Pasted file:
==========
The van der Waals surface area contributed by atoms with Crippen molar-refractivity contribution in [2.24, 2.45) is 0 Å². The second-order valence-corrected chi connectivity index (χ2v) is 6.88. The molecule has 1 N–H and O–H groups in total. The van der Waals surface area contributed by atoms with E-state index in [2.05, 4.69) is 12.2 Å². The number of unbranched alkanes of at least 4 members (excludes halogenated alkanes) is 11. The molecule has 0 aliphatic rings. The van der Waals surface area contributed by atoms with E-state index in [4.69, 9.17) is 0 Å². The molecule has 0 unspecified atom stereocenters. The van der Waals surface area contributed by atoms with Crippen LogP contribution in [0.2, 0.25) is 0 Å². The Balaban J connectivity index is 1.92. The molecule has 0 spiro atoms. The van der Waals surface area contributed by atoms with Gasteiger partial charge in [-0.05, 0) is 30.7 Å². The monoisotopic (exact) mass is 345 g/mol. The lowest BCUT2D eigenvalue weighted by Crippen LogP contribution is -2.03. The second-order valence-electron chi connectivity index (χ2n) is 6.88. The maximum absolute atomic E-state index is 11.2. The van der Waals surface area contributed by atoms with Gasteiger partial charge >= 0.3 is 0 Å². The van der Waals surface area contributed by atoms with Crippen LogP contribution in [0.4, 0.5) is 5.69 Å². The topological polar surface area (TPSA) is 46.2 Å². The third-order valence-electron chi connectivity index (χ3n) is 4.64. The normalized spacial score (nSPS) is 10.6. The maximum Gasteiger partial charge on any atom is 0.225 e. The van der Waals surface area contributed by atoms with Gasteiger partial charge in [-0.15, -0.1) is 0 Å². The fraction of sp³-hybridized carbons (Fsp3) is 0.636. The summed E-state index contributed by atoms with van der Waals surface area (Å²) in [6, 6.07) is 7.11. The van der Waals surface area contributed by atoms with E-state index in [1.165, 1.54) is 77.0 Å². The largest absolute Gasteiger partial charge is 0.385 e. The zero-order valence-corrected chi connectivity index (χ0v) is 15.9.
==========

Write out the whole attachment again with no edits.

The van der Waals surface area contributed by atoms with Crippen molar-refractivity contribution in [2.24, 2.45) is 0 Å². The second-order valence-corrected chi connectivity index (χ2v) is 6.88. The molecule has 1 N–H and O–H groups in total. The van der Waals surface area contributed by atoms with E-state index in [2.05, 4.69) is 12.2 Å². The number of unbranched alkanes of at least 4 members (excludes halogenated alkanes) is 11. The molecule has 0 aliphatic rings. The van der Waals surface area contributed by atoms with E-state index in [4.69, 9.17) is 0 Å². The molecule has 0 unspecified atom stereocenters. The van der Waals surface area contributed by atoms with Crippen LogP contribution in [0.2, 0.25) is 0 Å². The Balaban J connectivity index is 1.92. The molecule has 0 spiro atoms. The van der Waals surface area contributed by atoms with Gasteiger partial charge in [-0.05, 0) is 30.7 Å². The monoisotopic (exact) mass is 345 g/mol. The lowest BCUT2D eigenvalue weighted by Crippen LogP contribution is -2.03. The second-order valence-electron chi connectivity index (χ2n) is 6.88. The maximum absolute atomic E-state index is 11.2. The van der Waals surface area contributed by atoms with Gasteiger partial charge >= 0.3 is 0 Å². The van der Waals surface area contributed by atoms with Crippen LogP contribution in [0.4, 0.5) is 5.69 Å². The topological polar surface area (TPSA) is 46.2 Å². The third-order valence-electron chi connectivity index (χ3n) is 4.64. The normalized spacial score (nSPS) is 10.6. The maximum Gasteiger partial charge on any atom is 0.225 e. The van der Waals surface area contributed by atoms with Gasteiger partial charge in [-0.15, -0.1) is 0 Å². The fraction of sp³-hybridized carbons (Fsp3) is 0.636. The summed E-state index contributed by atoms with van der Waals surface area (Å²) in [6, 6.07) is 7.11. The van der Waals surface area contributed by atoms with E-state index in [1.165, 1.54) is 77.0 Å². The largest absolute Gasteiger partial charge is 0.385 e. The zero-order valence-corrected chi connectivity index (χ0v) is 15.9.